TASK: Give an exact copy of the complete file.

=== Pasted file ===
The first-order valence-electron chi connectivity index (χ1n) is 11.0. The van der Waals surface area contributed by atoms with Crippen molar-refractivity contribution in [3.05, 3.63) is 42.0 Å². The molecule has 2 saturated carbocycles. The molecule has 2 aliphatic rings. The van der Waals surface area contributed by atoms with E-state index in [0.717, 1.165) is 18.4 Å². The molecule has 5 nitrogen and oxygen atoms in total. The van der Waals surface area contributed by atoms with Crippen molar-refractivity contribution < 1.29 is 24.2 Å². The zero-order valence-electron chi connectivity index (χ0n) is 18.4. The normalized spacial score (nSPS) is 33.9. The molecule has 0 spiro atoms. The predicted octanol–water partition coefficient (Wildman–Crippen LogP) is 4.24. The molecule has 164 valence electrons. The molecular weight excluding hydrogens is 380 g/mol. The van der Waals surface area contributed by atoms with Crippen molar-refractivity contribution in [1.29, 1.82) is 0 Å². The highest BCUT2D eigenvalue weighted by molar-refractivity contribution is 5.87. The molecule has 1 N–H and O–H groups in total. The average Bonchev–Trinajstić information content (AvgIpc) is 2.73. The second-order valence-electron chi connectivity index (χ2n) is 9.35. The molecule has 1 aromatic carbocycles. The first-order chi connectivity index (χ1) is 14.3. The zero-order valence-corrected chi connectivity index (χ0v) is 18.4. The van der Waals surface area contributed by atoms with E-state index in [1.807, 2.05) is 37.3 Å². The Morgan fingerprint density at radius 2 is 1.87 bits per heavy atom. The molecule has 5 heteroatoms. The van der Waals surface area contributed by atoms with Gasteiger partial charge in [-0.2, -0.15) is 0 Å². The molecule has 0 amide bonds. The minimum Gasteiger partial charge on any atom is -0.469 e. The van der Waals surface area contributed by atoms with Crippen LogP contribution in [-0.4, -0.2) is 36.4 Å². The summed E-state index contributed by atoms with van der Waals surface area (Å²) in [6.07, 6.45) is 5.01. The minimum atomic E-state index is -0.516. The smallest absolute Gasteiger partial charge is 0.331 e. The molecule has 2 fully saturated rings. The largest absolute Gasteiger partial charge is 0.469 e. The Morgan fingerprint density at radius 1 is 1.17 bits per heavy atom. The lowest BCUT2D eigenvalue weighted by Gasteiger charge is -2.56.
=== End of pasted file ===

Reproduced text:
The first-order valence-electron chi connectivity index (χ1n) is 11.0. The van der Waals surface area contributed by atoms with Crippen molar-refractivity contribution in [3.05, 3.63) is 42.0 Å². The molecule has 2 saturated carbocycles. The molecule has 2 aliphatic rings. The van der Waals surface area contributed by atoms with E-state index in [0.717, 1.165) is 18.4 Å². The molecule has 5 nitrogen and oxygen atoms in total. The van der Waals surface area contributed by atoms with Crippen molar-refractivity contribution < 1.29 is 24.2 Å². The zero-order valence-electron chi connectivity index (χ0n) is 18.4. The normalized spacial score (nSPS) is 33.9. The molecule has 0 spiro atoms. The predicted octanol–water partition coefficient (Wildman–Crippen LogP) is 4.24. The molecule has 164 valence electrons. The molecular weight excluding hydrogens is 380 g/mol. The van der Waals surface area contributed by atoms with Crippen molar-refractivity contribution in [1.29, 1.82) is 0 Å². The highest BCUT2D eigenvalue weighted by molar-refractivity contribution is 5.87. The molecule has 1 N–H and O–H groups in total. The average Bonchev–Trinajstić information content (AvgIpc) is 2.73. The second-order valence-electron chi connectivity index (χ2n) is 9.35. The molecule has 1 aromatic carbocycles. The first-order chi connectivity index (χ1) is 14.3. The zero-order valence-corrected chi connectivity index (χ0v) is 18.4. The van der Waals surface area contributed by atoms with E-state index in [1.807, 2.05) is 37.3 Å². The Morgan fingerprint density at radius 2 is 1.87 bits per heavy atom. The molecule has 5 heteroatoms. The van der Waals surface area contributed by atoms with Gasteiger partial charge in [-0.2, -0.15) is 0 Å². The molecule has 0 amide bonds. The minimum Gasteiger partial charge on any atom is -0.469 e. The van der Waals surface area contributed by atoms with Crippen LogP contribution in [-0.4, -0.2) is 36.4 Å². The summed E-state index contributed by atoms with van der Waals surface area (Å²) in [6.07, 6.45) is 5.01. The minimum atomic E-state index is -0.516. The smallest absolute Gasteiger partial charge is 0.331 e. The molecule has 2 fully saturated rings. The largest absolute Gasteiger partial charge is 0.469 e. The Morgan fingerprint density at radius 1 is 1.17 bits per heavy atom. The lowest BCUT2D eigenvalue weighted by Gasteiger charge is -2.56.